Posada, a former member of the FSU College Republicans, who appeared at a June 2012 public hearing in Tallhassee to commend the legislature's open process, allegedly testified under oath that he never drew the map, never submitted it, and a gmail account in his name that was used to submit the maps never existed.
That new information came in the eighth day of the redistricting trial in Leon County Circuit Court as a lawyer for the coalition of voters groups grilled Republican political consultant Rich Heffley about what he knew. …Full Story
The public and the press were ushered out of Leon County courtroom Thursday in the redistricting trial over the state’s congressional districts during the testimony of Republican political consultant Rich Heffley.
The rare closing of the courtroom during an ongoing trial was authorized by the Florida Supreme Court after an emergency appeal by a coalition of voter groups who are seeking to get 538 pages of documents from GOP political consultant Pat Bainter of Data Targeting entered into evidence during the trial.
Photo: Pat Bainter, right, talks with his lawyers Kent Safriet and Thomas Philpot before testifying in the closed courtroom Thursday.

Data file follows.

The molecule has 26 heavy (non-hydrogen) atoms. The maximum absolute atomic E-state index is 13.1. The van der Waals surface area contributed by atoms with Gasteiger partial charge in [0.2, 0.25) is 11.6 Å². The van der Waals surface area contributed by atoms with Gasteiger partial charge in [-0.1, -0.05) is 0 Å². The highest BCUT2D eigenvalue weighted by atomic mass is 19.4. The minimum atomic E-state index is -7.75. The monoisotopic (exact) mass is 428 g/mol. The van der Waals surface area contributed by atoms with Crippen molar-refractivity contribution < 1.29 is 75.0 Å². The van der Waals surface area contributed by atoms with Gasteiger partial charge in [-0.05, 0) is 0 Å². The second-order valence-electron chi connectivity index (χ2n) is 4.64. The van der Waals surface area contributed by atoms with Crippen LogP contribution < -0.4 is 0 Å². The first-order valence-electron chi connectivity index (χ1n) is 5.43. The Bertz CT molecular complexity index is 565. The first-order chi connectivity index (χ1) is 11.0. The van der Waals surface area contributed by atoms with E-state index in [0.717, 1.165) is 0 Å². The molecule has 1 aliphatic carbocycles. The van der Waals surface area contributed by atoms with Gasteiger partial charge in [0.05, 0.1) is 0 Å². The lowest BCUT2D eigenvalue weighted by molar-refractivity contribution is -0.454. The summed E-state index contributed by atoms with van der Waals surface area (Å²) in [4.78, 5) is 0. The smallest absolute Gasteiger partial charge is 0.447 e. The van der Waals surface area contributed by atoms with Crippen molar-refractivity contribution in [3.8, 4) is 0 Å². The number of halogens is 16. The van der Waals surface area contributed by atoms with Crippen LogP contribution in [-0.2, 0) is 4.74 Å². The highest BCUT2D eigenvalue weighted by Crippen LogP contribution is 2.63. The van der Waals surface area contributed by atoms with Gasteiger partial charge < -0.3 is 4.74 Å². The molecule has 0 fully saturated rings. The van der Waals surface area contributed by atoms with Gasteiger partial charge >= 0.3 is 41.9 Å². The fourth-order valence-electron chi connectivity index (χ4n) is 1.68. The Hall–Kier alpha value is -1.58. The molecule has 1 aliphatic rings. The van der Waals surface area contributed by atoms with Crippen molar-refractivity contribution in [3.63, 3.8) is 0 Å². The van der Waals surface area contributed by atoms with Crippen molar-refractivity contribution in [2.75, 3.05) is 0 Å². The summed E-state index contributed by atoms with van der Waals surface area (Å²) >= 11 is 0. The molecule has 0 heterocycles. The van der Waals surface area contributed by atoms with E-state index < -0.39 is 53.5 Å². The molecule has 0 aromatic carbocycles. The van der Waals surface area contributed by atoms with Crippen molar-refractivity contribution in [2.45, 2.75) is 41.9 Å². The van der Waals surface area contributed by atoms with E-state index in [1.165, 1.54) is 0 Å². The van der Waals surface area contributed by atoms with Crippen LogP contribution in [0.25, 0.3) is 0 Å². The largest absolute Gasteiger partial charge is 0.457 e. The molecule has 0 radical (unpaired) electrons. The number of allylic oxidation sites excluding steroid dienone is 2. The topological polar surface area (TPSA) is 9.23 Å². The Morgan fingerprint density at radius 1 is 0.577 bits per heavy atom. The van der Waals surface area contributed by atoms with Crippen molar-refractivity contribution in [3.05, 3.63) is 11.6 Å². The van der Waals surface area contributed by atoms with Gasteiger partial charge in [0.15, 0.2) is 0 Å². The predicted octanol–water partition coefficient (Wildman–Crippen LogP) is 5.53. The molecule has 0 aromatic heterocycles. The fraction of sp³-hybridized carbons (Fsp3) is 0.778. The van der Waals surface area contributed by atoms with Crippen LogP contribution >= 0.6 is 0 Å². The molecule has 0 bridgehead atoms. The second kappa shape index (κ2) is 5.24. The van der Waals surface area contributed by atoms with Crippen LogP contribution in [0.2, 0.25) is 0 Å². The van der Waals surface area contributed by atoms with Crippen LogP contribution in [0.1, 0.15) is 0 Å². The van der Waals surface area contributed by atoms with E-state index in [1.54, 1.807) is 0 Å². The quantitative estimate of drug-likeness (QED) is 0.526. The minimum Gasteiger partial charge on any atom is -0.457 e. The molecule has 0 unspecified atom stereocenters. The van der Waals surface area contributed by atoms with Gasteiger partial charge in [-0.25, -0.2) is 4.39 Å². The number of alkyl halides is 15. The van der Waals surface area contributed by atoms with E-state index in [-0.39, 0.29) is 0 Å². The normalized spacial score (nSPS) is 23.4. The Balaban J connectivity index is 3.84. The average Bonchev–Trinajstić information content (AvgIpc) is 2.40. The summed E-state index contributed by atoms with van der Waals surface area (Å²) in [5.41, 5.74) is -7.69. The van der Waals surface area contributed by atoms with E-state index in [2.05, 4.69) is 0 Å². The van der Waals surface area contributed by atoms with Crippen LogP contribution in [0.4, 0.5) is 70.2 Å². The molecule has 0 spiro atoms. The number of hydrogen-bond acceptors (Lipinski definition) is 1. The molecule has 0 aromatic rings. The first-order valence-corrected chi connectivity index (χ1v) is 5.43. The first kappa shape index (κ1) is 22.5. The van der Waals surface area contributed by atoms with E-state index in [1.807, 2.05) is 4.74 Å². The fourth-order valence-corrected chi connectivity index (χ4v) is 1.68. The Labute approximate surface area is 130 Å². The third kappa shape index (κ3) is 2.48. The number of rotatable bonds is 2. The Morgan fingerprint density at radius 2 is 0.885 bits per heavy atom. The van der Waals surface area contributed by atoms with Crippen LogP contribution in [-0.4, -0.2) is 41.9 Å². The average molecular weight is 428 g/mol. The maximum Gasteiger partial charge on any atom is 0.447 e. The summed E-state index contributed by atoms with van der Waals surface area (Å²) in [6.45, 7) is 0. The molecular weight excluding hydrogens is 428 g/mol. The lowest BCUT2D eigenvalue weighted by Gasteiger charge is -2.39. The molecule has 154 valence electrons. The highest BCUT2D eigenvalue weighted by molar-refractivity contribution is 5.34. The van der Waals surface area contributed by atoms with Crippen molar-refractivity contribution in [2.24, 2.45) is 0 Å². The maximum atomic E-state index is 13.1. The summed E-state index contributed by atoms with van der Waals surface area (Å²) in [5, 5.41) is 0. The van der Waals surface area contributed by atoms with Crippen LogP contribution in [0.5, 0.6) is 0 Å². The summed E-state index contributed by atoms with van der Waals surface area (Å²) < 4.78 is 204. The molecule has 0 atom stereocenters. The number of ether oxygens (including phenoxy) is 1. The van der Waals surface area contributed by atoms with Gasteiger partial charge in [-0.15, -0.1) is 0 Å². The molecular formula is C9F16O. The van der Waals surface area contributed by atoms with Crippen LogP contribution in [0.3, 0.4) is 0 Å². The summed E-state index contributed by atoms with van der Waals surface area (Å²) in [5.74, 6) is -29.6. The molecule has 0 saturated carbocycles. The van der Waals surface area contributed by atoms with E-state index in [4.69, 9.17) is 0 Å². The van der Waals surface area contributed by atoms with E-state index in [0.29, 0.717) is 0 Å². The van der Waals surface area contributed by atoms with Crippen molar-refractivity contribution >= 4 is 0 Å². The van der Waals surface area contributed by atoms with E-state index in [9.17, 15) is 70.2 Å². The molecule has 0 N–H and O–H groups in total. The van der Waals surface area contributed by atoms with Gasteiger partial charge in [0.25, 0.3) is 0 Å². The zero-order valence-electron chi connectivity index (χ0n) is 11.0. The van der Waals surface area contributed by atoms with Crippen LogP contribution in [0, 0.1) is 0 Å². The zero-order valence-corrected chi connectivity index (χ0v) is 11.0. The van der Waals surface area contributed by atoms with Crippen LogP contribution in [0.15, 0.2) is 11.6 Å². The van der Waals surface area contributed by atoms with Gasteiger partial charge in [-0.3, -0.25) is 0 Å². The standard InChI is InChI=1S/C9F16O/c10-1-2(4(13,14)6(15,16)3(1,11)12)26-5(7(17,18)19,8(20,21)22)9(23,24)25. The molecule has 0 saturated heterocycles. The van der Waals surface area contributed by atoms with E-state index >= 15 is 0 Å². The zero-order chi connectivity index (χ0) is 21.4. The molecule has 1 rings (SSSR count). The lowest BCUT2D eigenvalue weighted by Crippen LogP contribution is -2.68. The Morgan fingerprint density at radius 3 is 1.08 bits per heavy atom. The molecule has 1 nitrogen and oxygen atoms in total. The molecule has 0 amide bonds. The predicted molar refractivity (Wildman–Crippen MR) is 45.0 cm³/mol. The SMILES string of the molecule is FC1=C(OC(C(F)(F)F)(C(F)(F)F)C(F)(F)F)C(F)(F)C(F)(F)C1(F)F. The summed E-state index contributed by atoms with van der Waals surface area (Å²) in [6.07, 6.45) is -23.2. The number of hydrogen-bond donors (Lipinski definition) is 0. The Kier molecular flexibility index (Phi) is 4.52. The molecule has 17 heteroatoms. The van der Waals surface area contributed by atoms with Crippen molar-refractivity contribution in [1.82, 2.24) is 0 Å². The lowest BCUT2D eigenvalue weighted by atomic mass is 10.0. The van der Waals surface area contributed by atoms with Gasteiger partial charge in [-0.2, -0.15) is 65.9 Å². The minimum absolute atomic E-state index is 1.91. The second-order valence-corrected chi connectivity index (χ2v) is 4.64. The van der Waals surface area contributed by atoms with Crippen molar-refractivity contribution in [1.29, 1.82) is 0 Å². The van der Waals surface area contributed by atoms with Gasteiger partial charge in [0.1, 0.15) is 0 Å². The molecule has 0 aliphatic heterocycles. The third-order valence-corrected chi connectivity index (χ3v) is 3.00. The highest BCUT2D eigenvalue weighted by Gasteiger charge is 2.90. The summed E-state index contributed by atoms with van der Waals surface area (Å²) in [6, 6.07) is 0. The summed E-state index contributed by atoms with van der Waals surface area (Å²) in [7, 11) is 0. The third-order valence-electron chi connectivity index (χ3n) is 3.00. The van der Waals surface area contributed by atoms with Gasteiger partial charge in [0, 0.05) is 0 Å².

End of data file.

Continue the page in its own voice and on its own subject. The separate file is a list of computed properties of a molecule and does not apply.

The Florida Supreme Court ruled 5-2 on Tuesday that Bainter’s documents, which he considers “trade secrets,” could be entered at trial but only if the courtroom is closed to the public and the media. The high court could decide at a later date whether the documents should be opened, but ordered the courtroom closed to avoid further delay in the trial which is scheduled to end next Wednesday.Full Story
Sen. Marco Rubio today added his name to the growing list of lawmakers calling for the removal of VA Secretary Eric Shinseki.
And Rubio made a push for his bill that would make it easier to fire top VA officials -- legislation that passed the House overwhelmingly but was blocked in the Senate last week. House leaders, including Florida Rep. Jeff Miller, will hold a news conference today to ask the Senate to take up the bill. Sen. Bernard Sanders, I-Vt., says he agrees in general with the legislation but wants to address broader VA issues in his own bill. …Full Story